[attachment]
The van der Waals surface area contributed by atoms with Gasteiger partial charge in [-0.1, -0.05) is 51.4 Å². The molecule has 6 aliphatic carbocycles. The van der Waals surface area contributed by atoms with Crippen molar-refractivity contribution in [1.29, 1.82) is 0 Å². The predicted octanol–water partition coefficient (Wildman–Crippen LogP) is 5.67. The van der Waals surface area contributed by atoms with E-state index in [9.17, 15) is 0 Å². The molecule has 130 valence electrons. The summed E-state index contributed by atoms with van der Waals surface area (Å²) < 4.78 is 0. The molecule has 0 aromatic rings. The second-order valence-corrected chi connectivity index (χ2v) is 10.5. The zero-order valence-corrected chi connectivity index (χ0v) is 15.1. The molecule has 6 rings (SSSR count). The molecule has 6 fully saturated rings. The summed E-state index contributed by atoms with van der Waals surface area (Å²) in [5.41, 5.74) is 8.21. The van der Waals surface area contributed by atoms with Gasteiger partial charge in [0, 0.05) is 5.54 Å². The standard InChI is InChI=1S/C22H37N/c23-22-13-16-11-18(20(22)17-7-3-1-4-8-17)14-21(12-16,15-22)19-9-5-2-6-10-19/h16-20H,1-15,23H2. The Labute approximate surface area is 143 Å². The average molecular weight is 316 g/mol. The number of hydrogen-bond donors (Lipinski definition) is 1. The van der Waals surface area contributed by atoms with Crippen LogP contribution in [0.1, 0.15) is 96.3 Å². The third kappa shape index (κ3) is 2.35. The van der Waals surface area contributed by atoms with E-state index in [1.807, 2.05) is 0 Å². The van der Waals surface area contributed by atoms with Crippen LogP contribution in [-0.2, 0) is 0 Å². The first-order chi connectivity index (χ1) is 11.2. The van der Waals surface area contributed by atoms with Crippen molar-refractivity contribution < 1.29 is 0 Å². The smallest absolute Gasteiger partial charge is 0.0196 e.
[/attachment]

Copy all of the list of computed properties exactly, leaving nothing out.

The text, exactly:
The van der Waals surface area contributed by atoms with Gasteiger partial charge in [-0.1, -0.05) is 51.4 Å². The molecule has 6 aliphatic carbocycles. The van der Waals surface area contributed by atoms with Crippen molar-refractivity contribution in [1.29, 1.82) is 0 Å². The predicted octanol–water partition coefficient (Wildman–Crippen LogP) is 5.67. The van der Waals surface area contributed by atoms with E-state index in [9.17, 15) is 0 Å². The molecule has 130 valence electrons. The summed E-state index contributed by atoms with van der Waals surface area (Å²) < 4.78 is 0. The molecule has 0 aromatic rings. The second-order valence-corrected chi connectivity index (χ2v) is 10.5. The zero-order valence-corrected chi connectivity index (χ0v) is 15.1. The molecule has 6 rings (SSSR count). The molecule has 6 fully saturated rings. The summed E-state index contributed by atoms with van der Waals surface area (Å²) in [5.41, 5.74) is 8.21. The van der Waals surface area contributed by atoms with Gasteiger partial charge in [0, 0.05) is 5.54 Å². The standard InChI is InChI=1S/C22H37N/c23-22-13-16-11-18(20(22)17-7-3-1-4-8-17)14-21(12-16,15-22)19-9-5-2-6-10-19/h16-20H,1-15,23H2. The Labute approximate surface area is 143 Å². The average molecular weight is 316 g/mol. The number of hydrogen-bond donors (Lipinski definition) is 1. The van der Waals surface area contributed by atoms with Crippen LogP contribution in [0.1, 0.15) is 96.3 Å². The third kappa shape index (κ3) is 2.35. The van der Waals surface area contributed by atoms with E-state index in [1.807, 2.05) is 0 Å². The van der Waals surface area contributed by atoms with Crippen LogP contribution in [-0.2, 0) is 0 Å². The first-order chi connectivity index (χ1) is 11.2. The van der Waals surface area contributed by atoms with Crippen molar-refractivity contribution < 1.29 is 0 Å². The smallest absolute Gasteiger partial charge is 0.0196 e.